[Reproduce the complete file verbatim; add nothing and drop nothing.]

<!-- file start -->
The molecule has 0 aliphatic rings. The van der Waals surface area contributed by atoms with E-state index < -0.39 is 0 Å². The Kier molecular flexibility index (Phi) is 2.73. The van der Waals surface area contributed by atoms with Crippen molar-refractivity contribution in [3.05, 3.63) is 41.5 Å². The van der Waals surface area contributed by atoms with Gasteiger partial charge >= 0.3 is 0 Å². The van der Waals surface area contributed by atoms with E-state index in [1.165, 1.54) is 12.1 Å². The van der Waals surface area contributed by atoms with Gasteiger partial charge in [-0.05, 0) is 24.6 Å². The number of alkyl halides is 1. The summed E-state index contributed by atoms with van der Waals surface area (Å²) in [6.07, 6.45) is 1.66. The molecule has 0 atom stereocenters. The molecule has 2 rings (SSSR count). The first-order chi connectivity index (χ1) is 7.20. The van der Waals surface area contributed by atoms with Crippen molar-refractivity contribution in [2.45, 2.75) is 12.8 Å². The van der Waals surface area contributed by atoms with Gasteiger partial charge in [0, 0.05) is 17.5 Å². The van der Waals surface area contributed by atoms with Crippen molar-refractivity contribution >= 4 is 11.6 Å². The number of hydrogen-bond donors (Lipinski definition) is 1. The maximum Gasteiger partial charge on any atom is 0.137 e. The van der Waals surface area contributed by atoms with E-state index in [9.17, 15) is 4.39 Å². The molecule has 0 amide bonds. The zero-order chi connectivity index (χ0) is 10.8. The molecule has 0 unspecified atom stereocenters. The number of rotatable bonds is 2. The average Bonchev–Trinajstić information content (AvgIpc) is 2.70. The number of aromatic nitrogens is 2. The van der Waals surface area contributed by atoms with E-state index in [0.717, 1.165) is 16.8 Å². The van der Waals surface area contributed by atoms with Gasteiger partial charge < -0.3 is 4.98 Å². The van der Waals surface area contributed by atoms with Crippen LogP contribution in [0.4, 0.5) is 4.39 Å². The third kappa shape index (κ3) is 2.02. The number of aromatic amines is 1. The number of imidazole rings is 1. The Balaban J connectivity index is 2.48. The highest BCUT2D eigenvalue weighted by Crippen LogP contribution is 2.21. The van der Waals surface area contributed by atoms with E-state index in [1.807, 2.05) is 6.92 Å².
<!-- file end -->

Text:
The molecule has 0 aliphatic rings. The van der Waals surface area contributed by atoms with E-state index < -0.39 is 0 Å². The Kier molecular flexibility index (Phi) is 2.73. The van der Waals surface area contributed by atoms with Crippen molar-refractivity contribution in [3.05, 3.63) is 41.5 Å². The van der Waals surface area contributed by atoms with Gasteiger partial charge >= 0.3 is 0 Å². The van der Waals surface area contributed by atoms with E-state index in [1.165, 1.54) is 12.1 Å². The van der Waals surface area contributed by atoms with Gasteiger partial charge in [-0.05, 0) is 24.6 Å². The number of alkyl halides is 1. The summed E-state index contributed by atoms with van der Waals surface area (Å²) in [6.07, 6.45) is 1.66. The molecule has 0 atom stereocenters. The molecule has 2 rings (SSSR count). The first-order chi connectivity index (χ1) is 7.20. The van der Waals surface area contributed by atoms with Crippen molar-refractivity contribution in [2.45, 2.75) is 12.8 Å². The van der Waals surface area contributed by atoms with Gasteiger partial charge in [0, 0.05) is 17.5 Å². The van der Waals surface area contributed by atoms with Crippen molar-refractivity contribution >= 4 is 11.6 Å². The number of hydrogen-bond donors (Lipinski definition) is 1. The maximum Gasteiger partial charge on any atom is 0.137 e. The van der Waals surface area contributed by atoms with E-state index in [9.17, 15) is 4.39 Å². The molecule has 0 amide bonds. The zero-order chi connectivity index (χ0) is 10.8. The molecule has 0 unspecified atom stereocenters. The number of rotatable bonds is 2. The average Bonchev–Trinajstić information content (AvgIpc) is 2.70. The number of aromatic nitrogens is 2. The van der Waals surface area contributed by atoms with E-state index in [0.717, 1.165) is 16.8 Å². The van der Waals surface area contributed by atoms with Gasteiger partial charge < -0.3 is 4.98 Å². The van der Waals surface area contributed by atoms with Crippen LogP contribution in [0.4, 0.5) is 4.39 Å². The third kappa shape index (κ3) is 2.02. The number of aromatic amines is 1. The number of imidazole rings is 1. The Balaban J connectivity index is 2.48. The highest BCUT2D eigenvalue weighted by Crippen LogP contribution is 2.21. The van der Waals surface area contributed by atoms with E-state index in [1.807, 2.05) is 6.92 Å².